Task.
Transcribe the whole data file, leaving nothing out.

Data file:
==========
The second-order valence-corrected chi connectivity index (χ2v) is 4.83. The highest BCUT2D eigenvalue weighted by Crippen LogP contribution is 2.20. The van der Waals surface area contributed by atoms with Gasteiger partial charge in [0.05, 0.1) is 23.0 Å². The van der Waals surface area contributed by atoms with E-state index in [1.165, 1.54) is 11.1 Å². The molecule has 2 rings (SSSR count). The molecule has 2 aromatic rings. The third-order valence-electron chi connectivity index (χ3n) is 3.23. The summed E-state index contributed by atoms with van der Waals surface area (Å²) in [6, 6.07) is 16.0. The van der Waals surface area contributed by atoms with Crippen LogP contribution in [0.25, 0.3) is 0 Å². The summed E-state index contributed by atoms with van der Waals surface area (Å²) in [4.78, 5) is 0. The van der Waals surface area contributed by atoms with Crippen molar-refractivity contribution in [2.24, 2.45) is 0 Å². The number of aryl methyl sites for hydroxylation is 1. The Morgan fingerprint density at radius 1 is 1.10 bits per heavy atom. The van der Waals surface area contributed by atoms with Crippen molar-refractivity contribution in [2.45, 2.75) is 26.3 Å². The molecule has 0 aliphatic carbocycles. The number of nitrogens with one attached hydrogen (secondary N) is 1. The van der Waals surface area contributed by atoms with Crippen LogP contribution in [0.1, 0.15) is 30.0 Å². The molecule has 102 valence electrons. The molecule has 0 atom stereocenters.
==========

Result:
The second-order valence-corrected chi connectivity index (χ2v) is 4.83. The highest BCUT2D eigenvalue weighted by Crippen LogP contribution is 2.20. The van der Waals surface area contributed by atoms with Gasteiger partial charge in [0.05, 0.1) is 23.0 Å². The van der Waals surface area contributed by atoms with E-state index in [1.165, 1.54) is 11.1 Å². The molecule has 2 rings (SSSR count). The molecule has 2 aromatic rings. The third-order valence-electron chi connectivity index (χ3n) is 3.23. The summed E-state index contributed by atoms with van der Waals surface area (Å²) in [6, 6.07) is 16.0. The van der Waals surface area contributed by atoms with Crippen LogP contribution in [0.25, 0.3) is 0 Å². The summed E-state index contributed by atoms with van der Waals surface area (Å²) in [4.78, 5) is 0. The van der Waals surface area contributed by atoms with Crippen molar-refractivity contribution in [2.24, 2.45) is 0 Å². The number of aryl methyl sites for hydroxylation is 1. The Morgan fingerprint density at radius 1 is 1.10 bits per heavy atom. The van der Waals surface area contributed by atoms with Crippen molar-refractivity contribution in [2.45, 2.75) is 26.3 Å². The molecule has 0 aliphatic carbocycles. The number of nitrogens with one attached hydrogen (secondary N) is 1. The van der Waals surface area contributed by atoms with Crippen LogP contribution in [0.1, 0.15) is 30.0 Å². The molecule has 102 valence electrons. The molecule has 0 atom stereocenters.